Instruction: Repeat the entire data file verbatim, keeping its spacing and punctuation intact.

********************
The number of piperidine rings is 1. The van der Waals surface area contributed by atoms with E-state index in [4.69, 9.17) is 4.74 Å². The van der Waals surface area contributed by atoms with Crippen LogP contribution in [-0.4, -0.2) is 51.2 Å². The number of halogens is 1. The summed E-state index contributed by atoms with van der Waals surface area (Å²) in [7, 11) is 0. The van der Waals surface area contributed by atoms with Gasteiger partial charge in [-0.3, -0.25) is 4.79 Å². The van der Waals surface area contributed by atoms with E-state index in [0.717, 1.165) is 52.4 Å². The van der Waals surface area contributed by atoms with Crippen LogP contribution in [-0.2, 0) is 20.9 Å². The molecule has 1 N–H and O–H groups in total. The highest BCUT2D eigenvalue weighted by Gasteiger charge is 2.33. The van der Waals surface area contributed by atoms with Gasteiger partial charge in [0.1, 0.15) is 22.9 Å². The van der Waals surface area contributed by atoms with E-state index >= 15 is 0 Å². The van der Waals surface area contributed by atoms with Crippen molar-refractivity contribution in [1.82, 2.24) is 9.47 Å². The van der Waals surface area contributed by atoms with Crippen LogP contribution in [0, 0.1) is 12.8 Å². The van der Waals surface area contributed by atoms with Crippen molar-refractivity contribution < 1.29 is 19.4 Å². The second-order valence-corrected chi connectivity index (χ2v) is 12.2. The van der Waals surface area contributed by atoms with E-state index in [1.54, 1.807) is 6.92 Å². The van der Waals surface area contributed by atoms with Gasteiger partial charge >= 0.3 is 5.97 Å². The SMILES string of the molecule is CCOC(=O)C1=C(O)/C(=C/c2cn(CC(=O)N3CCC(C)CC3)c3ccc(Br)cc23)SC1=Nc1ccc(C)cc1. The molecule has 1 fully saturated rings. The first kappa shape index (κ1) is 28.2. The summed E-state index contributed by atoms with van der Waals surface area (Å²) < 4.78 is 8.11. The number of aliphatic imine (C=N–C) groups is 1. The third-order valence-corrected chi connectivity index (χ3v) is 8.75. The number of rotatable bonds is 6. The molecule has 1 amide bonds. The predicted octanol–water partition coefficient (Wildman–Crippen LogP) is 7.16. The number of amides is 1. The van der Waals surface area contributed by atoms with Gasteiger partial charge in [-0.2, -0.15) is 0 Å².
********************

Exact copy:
The number of piperidine rings is 1. The van der Waals surface area contributed by atoms with E-state index in [4.69, 9.17) is 4.74 Å². The van der Waals surface area contributed by atoms with Crippen LogP contribution in [-0.4, -0.2) is 51.2 Å². The number of halogens is 1. The summed E-state index contributed by atoms with van der Waals surface area (Å²) in [7, 11) is 0. The van der Waals surface area contributed by atoms with Gasteiger partial charge in [-0.3, -0.25) is 4.79 Å². The van der Waals surface area contributed by atoms with E-state index in [0.717, 1.165) is 52.4 Å². The van der Waals surface area contributed by atoms with Crippen LogP contribution in [-0.2, 0) is 20.9 Å². The molecule has 1 N–H and O–H groups in total. The highest BCUT2D eigenvalue weighted by Gasteiger charge is 2.33. The van der Waals surface area contributed by atoms with Gasteiger partial charge in [0.1, 0.15) is 22.9 Å². The van der Waals surface area contributed by atoms with E-state index >= 15 is 0 Å². The van der Waals surface area contributed by atoms with Crippen molar-refractivity contribution in [1.82, 2.24) is 9.47 Å². The van der Waals surface area contributed by atoms with Crippen LogP contribution in [0, 0.1) is 12.8 Å². The van der Waals surface area contributed by atoms with Crippen molar-refractivity contribution < 1.29 is 19.4 Å². The second-order valence-corrected chi connectivity index (χ2v) is 12.2. The van der Waals surface area contributed by atoms with E-state index in [1.54, 1.807) is 6.92 Å². The van der Waals surface area contributed by atoms with Gasteiger partial charge >= 0.3 is 5.97 Å². The SMILES string of the molecule is CCOC(=O)C1=C(O)/C(=C/c2cn(CC(=O)N3CCC(C)CC3)c3ccc(Br)cc23)SC1=Nc1ccc(C)cc1. The molecule has 1 fully saturated rings. The first kappa shape index (κ1) is 28.2. The summed E-state index contributed by atoms with van der Waals surface area (Å²) < 4.78 is 8.11. The number of aliphatic imine (C=N–C) groups is 1. The third-order valence-corrected chi connectivity index (χ3v) is 8.75. The number of rotatable bonds is 6. The molecule has 1 amide bonds. The predicted octanol–water partition coefficient (Wildman–Crippen LogP) is 7.16. The number of amides is 1. The van der Waals surface area contributed by atoms with Gasteiger partial charge in [-0.2, -0.15) is 0 Å².